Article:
Kindergarten Activities for Volume

By Annette Strauch
Kindergarten-age children use their senses to learn about the world.

Teaching math concepts such as volume to kindergarten children is best accomplished using real objects, also called manipulatives. Children of this age have a natural curiosity and use their senses to learn about their world. Manipulatives encourage hands-on learning as children play and explore. Volume is a measure of how much space an object occupies. Capacity, often used interchangeably with volume, refers to the amount a container can hold.

Fill Up

Allow children to play with a plastic measuring cup to learn about measuring volume.

Children will learn comparison, estimation and measuring in this activity. You will need 4 clear plastic cups all the same size, a clear plastic measuring cup and 3 cups of water. Sand or uncooked rice can also be used. Fill the cups with these amounts: 1/3 cup, 1/2 cup, 3/4 cup and 1 cup. Ask the children if the amount in each glass is the same as or different than the others. Ask which glass has the most water in it and which has the least. Add water to one glass to make it equal to the glass with 3/4 cup. Arrange the glasses so the equal glasses are not next to one another. Ask the children which of the four glasses have the same amount of water. Expand on the concept when the children can answer the questions correctly. Use clear containers of various sizes that hold the same amount. Ask the children which container is the biggest and which is the smallest. Fill one container with water. Pour the water into the next container and show the children that the amount of water each container can hold is the same. Continue to demonstrate with the remainder of the containers. Tell the children that containers can hold the same amount but have different shapes.

Archimedes' Bathtub

Learning can take place during everyday activities such as taking a bath.

Children will learn that objects have volume by displacing water and about the famous mathematician who discovered how to measure volume. Tell the children the story of Archimedes. A long time ago, a man named Archimedes lived in a country called Greece. Archimedes was a mathematician, a person who likes numbers and learns about math. One day, Archimedes decided to take a bath. When he sat down in the tub, he saw the water level in the tub rise. He realized he had just discovered something very important, a way to tell how much space an object takes up. Archimedes discovered how to measure volume and got so excited that he jumped out of the tub, forgot to put on his clothes and ran down the street yelling “Eureka.” Archimedes spoke a language called Greek, and in Greek, eureka means “I found it!”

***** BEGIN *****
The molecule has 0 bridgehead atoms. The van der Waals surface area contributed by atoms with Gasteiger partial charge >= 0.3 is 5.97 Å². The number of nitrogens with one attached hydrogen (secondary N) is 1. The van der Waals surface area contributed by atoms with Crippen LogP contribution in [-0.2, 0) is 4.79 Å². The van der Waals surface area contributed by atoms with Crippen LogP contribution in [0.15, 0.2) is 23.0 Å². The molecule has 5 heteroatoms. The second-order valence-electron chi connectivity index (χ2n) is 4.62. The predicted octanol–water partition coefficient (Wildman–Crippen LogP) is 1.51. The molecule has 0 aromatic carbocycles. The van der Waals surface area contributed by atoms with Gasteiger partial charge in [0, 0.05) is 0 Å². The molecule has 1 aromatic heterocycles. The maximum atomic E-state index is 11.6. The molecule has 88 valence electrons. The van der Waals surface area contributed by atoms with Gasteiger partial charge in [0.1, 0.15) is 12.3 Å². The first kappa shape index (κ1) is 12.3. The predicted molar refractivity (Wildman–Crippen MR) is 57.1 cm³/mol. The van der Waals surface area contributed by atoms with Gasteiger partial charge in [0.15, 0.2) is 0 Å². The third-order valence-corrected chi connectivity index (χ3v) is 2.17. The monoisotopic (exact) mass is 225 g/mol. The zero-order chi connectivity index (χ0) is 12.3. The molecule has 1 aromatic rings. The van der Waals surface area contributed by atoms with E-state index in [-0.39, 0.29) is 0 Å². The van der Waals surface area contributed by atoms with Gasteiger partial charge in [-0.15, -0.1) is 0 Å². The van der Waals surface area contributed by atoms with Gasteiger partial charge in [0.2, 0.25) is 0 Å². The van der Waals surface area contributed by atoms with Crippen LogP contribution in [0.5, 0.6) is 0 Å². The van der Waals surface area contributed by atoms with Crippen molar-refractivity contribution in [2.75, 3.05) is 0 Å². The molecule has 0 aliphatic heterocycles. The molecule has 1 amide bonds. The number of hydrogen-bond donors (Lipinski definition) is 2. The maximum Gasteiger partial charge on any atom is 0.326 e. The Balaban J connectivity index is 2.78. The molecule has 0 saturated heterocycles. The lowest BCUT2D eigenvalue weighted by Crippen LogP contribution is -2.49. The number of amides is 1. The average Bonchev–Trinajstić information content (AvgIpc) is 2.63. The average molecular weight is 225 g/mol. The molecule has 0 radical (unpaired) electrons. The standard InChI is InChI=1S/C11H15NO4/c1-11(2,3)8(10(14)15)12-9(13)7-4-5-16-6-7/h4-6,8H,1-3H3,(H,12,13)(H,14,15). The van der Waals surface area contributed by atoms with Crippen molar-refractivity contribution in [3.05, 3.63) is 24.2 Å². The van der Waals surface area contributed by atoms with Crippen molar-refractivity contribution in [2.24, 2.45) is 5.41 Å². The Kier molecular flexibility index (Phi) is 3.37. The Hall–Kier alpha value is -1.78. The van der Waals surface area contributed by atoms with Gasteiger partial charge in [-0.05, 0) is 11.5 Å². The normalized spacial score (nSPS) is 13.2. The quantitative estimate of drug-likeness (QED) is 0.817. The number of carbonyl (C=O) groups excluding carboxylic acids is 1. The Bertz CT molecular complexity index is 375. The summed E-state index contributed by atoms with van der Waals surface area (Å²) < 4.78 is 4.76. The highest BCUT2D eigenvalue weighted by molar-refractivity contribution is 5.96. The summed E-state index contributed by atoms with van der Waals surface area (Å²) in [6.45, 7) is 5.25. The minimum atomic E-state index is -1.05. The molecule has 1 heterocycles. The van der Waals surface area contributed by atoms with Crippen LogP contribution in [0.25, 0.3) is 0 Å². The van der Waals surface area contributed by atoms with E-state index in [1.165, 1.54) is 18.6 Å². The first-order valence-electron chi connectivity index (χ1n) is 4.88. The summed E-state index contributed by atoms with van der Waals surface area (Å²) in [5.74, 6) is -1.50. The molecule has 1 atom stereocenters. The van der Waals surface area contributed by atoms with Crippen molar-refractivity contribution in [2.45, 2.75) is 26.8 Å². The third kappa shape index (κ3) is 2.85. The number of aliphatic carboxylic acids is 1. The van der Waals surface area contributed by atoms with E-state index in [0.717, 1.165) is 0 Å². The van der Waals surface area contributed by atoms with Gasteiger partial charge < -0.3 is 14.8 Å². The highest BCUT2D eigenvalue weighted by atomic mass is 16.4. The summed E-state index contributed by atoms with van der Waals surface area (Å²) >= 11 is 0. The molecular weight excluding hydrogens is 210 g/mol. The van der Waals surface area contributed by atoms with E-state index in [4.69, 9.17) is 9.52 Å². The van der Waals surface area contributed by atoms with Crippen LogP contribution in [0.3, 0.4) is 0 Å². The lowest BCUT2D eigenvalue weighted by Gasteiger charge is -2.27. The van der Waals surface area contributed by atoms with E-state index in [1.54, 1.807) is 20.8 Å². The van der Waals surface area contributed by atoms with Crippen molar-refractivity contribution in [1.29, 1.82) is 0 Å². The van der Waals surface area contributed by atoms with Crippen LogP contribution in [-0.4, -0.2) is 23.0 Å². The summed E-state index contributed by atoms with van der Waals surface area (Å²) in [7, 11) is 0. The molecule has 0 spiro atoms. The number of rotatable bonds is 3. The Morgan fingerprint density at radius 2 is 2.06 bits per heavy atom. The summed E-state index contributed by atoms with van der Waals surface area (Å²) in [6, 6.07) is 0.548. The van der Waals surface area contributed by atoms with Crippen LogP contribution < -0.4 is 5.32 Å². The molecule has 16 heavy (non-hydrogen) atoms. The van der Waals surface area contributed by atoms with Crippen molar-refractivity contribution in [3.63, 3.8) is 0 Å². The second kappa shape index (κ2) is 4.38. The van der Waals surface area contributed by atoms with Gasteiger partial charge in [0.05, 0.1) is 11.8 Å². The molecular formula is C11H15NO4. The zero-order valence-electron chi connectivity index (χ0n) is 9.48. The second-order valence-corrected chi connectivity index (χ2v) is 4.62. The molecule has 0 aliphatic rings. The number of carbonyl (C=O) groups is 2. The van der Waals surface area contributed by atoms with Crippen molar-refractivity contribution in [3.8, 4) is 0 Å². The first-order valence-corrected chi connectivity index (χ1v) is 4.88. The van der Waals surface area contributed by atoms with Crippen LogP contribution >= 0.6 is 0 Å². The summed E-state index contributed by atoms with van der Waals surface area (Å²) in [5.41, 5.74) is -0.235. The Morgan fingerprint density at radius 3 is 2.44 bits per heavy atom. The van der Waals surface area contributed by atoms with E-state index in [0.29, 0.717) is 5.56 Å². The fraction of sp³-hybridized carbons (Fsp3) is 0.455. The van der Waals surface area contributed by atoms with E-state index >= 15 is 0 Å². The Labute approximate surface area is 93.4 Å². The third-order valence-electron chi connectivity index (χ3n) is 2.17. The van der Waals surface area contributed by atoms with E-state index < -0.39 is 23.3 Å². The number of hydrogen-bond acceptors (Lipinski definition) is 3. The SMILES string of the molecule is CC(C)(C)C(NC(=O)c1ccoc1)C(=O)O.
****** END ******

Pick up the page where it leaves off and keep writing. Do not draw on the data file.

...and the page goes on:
For this activity, you will need a clear plastic shoebox or other rectangular container, colored electrical tape, scissors, a waterproof doll that will fit in the shoebox, and water.

Pour some water into the plastic shoebox. Tell the children this is a bathtub for the doll. Mark the level of the water with a piece of electrical tape. Explain that you are going to put the doll in the tub and they should watch to see if the water level rises as it did for Archimedes. Put the doll in the tub and use a second strip of electrical tape to mark the water level. For fun, the children can shout “Eureka!” Encourage the children to watch the water level rise the next time they take a bath at home.

How Many Bears?

Activities that use the senses help children remember concepts.

For this activity, you will need a piece of chalk and chalkboard, or a whiteboard and dry erase marker, a small clear plastic container, enough teddy bears to fill the container and enough gummy bears to fill the container. Ask the children to guess how many teddy bears it will take to fill the container. If the children can write numbers, have them write their guess on the board, helping as needed. The children should count aloud with you as you fill the container. Look at the guesses on the board and see how close they were to the actual number needed to fill the container. Discuss more (bigger) and less (smaller). Show the children the gummy bears. Hold up a teddy bear manipulative and ask the children if they think it will take the same number of gummy bears as teddy bears to fill the container. Repeat the activity with the gummy bears. Ask the children why it took more gummy bears to fill the container. Divide the gummy bears among the children and let them eat them.

Water Center

Play is a child's work.

Children can learn about volume using a water center. For this activity you will need a water supply and containers of various shapes and sizes. Let the children use the containers to fill and pour out water. Help them describe the containers according to size and shape when compared to the other containers.

About the Author

Annette Strauch has been a writer for more than 30 years. She has been a radio news journalist and announcer, movie reviewer for Family Movie Reviews Online, chiropractic assistant and medical writer. Strauch holds a Master of Arts in speech/broadcast journalism from Bob Jones University, where she also served on the faculty of the radio/TV department.